• Sure, anytime. If you ever feel stuck or want to know how to do something you see on my blog, feel free to ask me; it’s no trouble at all. I did web design for businesses at Tafe a few years back, and developed a knack for it. But now that I’m using a template, and I don’t have to develop it all from scratch, it’s easier. I find it is like a big jigsaw puzzle; sometimes I can’t work out how to do something, and I try and try, only to fail (and sometimes I can’t remember), so I leave it and come back later; it always falls into place.

        I am amazed at how far your blog has come. Not only is it professional looking but it’s a wealth of information. You share so much personal and medical information, it truly is helpful to us. Thank you.

      • Thank you. I also have to amazing wordpress books. My daughter’s boyfriend (a book editor) got them for me. 1) Visual Quickstart Guide (WordPress Second Edition) and 1) Building a WordPress Blog People Want to Read (Second Edition). These books have proved invaluable to me. I have so many post it notes sticking out from items I have had to look up. I can’t say one is better than the other. Each has been valuable in its own way. When something looks too difficult in one book, I research it in the other book to decide which set of directions is easier to process.

      • Ooh, I have to get one of those. I have to search on the internet when I’m stuck or want to something new; it would be so much easier to have a table of contents to look it up in! Thank you

      • They are very helpful. I am sure they must be available on Amazon.

  2. Oh my goodness – what is a meat bee? They sound scary!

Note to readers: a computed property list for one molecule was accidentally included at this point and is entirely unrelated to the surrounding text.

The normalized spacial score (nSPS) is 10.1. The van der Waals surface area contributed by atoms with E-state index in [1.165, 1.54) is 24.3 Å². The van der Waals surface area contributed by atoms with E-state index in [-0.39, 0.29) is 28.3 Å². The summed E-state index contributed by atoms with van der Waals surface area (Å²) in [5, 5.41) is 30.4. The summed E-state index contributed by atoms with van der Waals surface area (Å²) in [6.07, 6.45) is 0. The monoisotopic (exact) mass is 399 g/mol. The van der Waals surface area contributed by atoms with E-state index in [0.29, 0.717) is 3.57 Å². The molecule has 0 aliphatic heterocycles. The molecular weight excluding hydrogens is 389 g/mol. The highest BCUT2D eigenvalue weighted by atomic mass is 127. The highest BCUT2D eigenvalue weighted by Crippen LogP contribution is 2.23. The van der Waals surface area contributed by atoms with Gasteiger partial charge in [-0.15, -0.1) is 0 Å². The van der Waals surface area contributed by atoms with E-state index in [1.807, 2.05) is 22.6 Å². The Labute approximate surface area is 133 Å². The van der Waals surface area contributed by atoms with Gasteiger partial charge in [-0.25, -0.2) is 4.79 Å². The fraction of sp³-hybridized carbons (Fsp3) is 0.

• Here is the definition I got when looking it up. A meat bee is not a bee at all, but a wasp. Meat bees are also known as “yellowjackets,” especially in the United States. Outside North America, they are more commonly referred to as “wasps.” Humans and yellowjackets often have contentious relationships, because these wasps can be quite aggressive about defending their territory.

      The term “meat bee” is a reference to the fact that these wasps feed primarily on other insects. In fact, they can be quite beneficial as neighbors, since they eat an assortment of insect pests. They will also scavenge if they find meat lying around, as many picnickers have learned. In the fall, when the wasps need to store up energy, they may also scavenge on sweet drinks and fruit for the sugar.

      We were camping one year and left some frozen ground beef on the picnic table while we went for a short hike. When we came back the “meat bees/wasps” had actually got into the package of meat and were eating it. So while they primarily feed on other insects, if meat is out they will go for it.

      • Oh yes, wasps! No those are bad, very very bad things. I’ve never been stung, but I’ve run away from them many times. My poor husband got one inside his shirt when he was a boy – he’s traumatized now.